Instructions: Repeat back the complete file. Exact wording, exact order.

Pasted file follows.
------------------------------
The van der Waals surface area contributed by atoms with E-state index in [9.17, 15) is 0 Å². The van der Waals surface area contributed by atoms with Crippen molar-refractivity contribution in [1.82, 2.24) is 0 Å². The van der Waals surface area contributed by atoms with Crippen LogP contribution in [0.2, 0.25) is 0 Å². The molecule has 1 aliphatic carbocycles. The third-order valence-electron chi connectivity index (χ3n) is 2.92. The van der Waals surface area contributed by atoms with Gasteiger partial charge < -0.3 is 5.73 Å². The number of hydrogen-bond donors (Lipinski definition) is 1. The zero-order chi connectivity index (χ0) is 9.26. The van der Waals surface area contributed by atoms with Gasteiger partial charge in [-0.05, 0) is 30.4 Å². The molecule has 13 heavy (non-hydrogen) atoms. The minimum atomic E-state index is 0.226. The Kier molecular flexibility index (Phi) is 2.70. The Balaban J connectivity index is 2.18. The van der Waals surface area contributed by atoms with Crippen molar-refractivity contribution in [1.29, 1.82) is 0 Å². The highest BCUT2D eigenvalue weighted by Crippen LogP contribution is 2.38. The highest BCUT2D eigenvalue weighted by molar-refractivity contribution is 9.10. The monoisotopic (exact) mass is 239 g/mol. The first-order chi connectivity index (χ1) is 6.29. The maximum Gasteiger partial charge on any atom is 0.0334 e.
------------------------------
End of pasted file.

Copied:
The van der Waals surface area contributed by atoms with E-state index in [9.17, 15) is 0 Å². The van der Waals surface area contributed by atoms with Crippen molar-refractivity contribution in [1.82, 2.24) is 0 Å². The van der Waals surface area contributed by atoms with Crippen LogP contribution in [0.2, 0.25) is 0 Å². The molecule has 1 aliphatic carbocycles. The third-order valence-electron chi connectivity index (χ3n) is 2.92. The van der Waals surface area contributed by atoms with Gasteiger partial charge < -0.3 is 5.73 Å². The number of hydrogen-bond donors (Lipinski definition) is 1. The zero-order chi connectivity index (χ0) is 9.26. The van der Waals surface area contributed by atoms with Gasteiger partial charge in [-0.05, 0) is 30.4 Å². The molecule has 13 heavy (non-hydrogen) atoms. The minimum atomic E-state index is 0.226. The Kier molecular flexibility index (Phi) is 2.70. The Balaban J connectivity index is 2.18. The van der Waals surface area contributed by atoms with Crippen molar-refractivity contribution in [1.29, 1.82) is 0 Å². The highest BCUT2D eigenvalue weighted by Crippen LogP contribution is 2.38. The highest BCUT2D eigenvalue weighted by molar-refractivity contribution is 9.10. The monoisotopic (exact) mass is 239 g/mol. The first-order chi connectivity index (χ1) is 6.29. The maximum Gasteiger partial charge on any atom is 0.0334 e.